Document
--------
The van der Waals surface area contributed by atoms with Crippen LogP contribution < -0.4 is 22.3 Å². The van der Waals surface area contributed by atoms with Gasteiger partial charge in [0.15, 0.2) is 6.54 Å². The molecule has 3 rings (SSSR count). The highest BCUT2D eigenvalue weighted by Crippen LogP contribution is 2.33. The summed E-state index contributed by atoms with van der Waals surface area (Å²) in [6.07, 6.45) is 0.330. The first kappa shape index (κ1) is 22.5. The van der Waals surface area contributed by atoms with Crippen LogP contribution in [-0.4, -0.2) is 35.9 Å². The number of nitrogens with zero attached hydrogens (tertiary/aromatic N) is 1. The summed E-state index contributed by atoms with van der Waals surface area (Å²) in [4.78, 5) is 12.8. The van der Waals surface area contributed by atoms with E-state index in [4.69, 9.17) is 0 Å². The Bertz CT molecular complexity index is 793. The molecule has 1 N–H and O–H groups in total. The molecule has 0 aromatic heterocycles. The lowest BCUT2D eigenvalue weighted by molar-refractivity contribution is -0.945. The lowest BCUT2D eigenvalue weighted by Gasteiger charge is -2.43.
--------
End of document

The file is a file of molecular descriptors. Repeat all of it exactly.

The van der Waals surface area contributed by atoms with Crippen LogP contribution < -0.4 is 22.3 Å². The van der Waals surface area contributed by atoms with Gasteiger partial charge in [0.15, 0.2) is 6.54 Å². The molecule has 3 rings (SSSR count). The highest BCUT2D eigenvalue weighted by Crippen LogP contribution is 2.33. The summed E-state index contributed by atoms with van der Waals surface area (Å²) in [6.07, 6.45) is 0.330. The first kappa shape index (κ1) is 22.5. The van der Waals surface area contributed by atoms with Crippen LogP contribution in [-0.4, -0.2) is 35.9 Å². The number of nitrogens with zero attached hydrogens (tertiary/aromatic N) is 1. The summed E-state index contributed by atoms with van der Waals surface area (Å²) in [4.78, 5) is 12.8. The van der Waals surface area contributed by atoms with E-state index in [4.69, 9.17) is 0 Å². The Bertz CT molecular complexity index is 793. The molecule has 1 N–H and O–H groups in total. The molecule has 0 aromatic heterocycles. The lowest BCUT2D eigenvalue weighted by molar-refractivity contribution is -0.945. The lowest BCUT2D eigenvalue weighted by Gasteiger charge is -2.43.